The Nitration processes.

Cordite (propellant) is a basic mixture of two explosives; Nitroglycerine and Nitrocellulose. Some additives/stabilisers are also included.
The process of cordite manufacture begins with the nitration of glycerine and cellulosic material to produce nitroglycerine and nitrocellulose. In both cases the base material is reacted with a mixture of nitric and sulphuric acids. The reaction (which is exothermic) is cooled by circulation of chilled brine as required.

Starting with Nitroglycerine, two types of nitrator were in use at Holton Heath; The Batch process (Nathan-Thomson-Rintoul) and the Schmid continuous system.

Below left, a view inside the batch nitrator, showing nitration
vessels and separator:

                Batch.nit              Schim.nitrator                       seperator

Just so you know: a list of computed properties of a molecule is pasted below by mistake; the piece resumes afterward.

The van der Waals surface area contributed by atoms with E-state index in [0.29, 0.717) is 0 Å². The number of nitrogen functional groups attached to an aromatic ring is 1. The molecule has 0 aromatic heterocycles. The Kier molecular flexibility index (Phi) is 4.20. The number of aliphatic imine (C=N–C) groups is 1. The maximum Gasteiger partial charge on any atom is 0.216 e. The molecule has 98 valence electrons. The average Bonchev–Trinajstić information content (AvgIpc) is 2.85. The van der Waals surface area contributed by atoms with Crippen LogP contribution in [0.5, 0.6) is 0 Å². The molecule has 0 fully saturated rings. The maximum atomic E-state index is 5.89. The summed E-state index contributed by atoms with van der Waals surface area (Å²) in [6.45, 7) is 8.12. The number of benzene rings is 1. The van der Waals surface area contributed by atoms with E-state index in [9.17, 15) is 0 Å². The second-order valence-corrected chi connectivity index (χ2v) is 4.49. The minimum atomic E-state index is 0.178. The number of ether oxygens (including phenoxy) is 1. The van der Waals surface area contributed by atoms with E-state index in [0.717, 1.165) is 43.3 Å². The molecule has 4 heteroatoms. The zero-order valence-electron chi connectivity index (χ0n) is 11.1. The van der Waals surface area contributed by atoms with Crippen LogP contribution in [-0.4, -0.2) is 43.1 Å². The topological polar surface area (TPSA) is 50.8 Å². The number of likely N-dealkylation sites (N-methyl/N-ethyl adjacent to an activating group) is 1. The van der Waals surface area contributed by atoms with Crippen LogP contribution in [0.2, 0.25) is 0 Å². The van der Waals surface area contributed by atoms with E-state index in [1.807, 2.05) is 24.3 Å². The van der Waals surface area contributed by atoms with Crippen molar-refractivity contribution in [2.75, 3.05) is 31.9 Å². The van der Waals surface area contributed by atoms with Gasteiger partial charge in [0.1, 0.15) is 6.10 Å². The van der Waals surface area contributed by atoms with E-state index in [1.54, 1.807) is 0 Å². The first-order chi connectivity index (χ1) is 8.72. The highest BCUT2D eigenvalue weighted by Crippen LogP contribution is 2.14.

Above, The Schmid continuous nitrator.                                                   The Schmid separator.

Nitrocellulose: This was originally made from cotton to form guncotton, but later the factory employed scrolled paper as the cellulosic input.
Below is a view inside the nitrocellulose factory, showing the pans where mixed acid was introduced to the cotton or paper:
NC.nitration                             columns

The nitroglycerine washing columns (Schmid unit)